Computational Model Library

Displaying 5 of 5 results expected utility clear

This is a simulation of an insurance market where the premium moves according to the balance between supply and demand. In this model, insurers set their supply with the aim of maximising their expected utility gain while operating under imperfect information about both customer demand and underlying risk distributions.

There are seven types of insurer strategies. One type follows a rational strategy within the bounds of imperfect information. The other six types also seek to maximise their utility gain, but base their market expectations on a chartist strategy. Under this strategy, market premium is extrapolated from trends based on past insurance prices. This is subdivided according to whether the insurer is trend following or a contrarian (counter-trend), and further depending on whether the trend is estimated from short-term, medium-term, or long-term data.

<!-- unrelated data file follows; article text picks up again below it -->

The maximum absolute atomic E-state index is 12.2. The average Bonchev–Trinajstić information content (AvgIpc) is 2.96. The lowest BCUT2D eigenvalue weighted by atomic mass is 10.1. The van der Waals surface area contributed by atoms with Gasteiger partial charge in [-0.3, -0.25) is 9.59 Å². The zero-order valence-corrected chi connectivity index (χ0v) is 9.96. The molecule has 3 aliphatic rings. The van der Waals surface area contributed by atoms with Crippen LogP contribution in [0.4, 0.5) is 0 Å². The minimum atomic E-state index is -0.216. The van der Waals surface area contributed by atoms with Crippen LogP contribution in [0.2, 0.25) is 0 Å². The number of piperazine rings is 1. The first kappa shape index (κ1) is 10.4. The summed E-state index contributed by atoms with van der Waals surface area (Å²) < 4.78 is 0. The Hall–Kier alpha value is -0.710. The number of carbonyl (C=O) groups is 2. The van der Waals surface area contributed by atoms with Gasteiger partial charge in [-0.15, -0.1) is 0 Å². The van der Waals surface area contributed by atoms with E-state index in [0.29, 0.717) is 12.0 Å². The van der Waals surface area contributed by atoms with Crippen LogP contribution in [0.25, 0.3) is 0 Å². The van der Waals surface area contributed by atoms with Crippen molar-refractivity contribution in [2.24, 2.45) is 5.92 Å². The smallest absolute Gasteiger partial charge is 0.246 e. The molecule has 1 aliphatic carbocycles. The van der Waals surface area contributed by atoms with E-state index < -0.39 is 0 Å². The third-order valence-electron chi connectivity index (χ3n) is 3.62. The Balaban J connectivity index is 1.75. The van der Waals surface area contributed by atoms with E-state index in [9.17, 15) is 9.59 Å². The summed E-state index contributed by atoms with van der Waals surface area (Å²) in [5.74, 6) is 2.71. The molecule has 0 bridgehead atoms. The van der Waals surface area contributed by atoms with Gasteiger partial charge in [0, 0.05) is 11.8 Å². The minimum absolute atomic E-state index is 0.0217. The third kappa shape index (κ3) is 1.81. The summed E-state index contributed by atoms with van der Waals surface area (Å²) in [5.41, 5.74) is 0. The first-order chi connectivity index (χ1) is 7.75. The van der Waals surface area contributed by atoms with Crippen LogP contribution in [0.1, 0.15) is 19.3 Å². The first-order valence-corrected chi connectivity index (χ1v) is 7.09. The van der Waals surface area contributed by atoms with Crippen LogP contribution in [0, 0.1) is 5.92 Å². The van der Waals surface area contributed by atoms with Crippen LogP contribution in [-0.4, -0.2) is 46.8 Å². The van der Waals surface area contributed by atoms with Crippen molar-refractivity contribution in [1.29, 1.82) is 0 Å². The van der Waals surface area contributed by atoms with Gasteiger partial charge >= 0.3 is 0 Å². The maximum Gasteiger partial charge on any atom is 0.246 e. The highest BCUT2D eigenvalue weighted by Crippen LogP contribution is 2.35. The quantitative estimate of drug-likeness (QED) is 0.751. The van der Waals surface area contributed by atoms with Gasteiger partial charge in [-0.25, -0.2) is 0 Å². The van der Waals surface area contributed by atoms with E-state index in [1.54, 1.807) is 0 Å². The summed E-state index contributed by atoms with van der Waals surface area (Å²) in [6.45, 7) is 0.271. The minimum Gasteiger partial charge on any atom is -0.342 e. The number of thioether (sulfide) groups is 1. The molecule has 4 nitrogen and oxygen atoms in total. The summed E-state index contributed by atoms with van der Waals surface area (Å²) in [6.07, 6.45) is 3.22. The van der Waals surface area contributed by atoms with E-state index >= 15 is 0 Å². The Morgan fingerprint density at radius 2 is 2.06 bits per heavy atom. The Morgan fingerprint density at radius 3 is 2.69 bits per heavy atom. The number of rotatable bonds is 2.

Customers are modelled as a whole and allocated between insurers according to available supply. Customer demand is calculated according to a logit choice model based on the expected utility gain of purchasing insurance for an average customer versus the expected utility gain of non-purchase.

Informal risk-sharing cooperatives : ORP and Learning

Victorien Barbet Renaud Bourlès Juliette Rouchier | Published Monday, February 13, 2017 | Last modified Tuesday, May 16, 2023

The model studies the dynamics of risk-sharing cooperatives among heterogeneous farmers. Based on their knowledge on their risk exposure and the performance of the cooperative farmers choose whether or not to remain in the risk-sharing agreement.

The Mobility Transition Model (MoTMo) is a large scale agent-based model to simulate the private mobility demand in Germany until 2035. Here, we publish a very much reduced version of this model (R-MoTMo) which is designed to demonstrate the basic modelling ideas; the aim is by abstracting from the (empirical, technological, geographical, etc.) details to examine the feed-backs of individual decisions on the socio-technical system.

Next generation of the CHALMS model applied to a coastal setting to investigate the effects of subjective risk perception and salience decision-making on adaptive behavior by residents.

The model implements a double auction financial markets with two types of agents: rational and noise. The model aims to study the impact of different compensation structure on the market stability and market quantities as prices, volumes, spreads.

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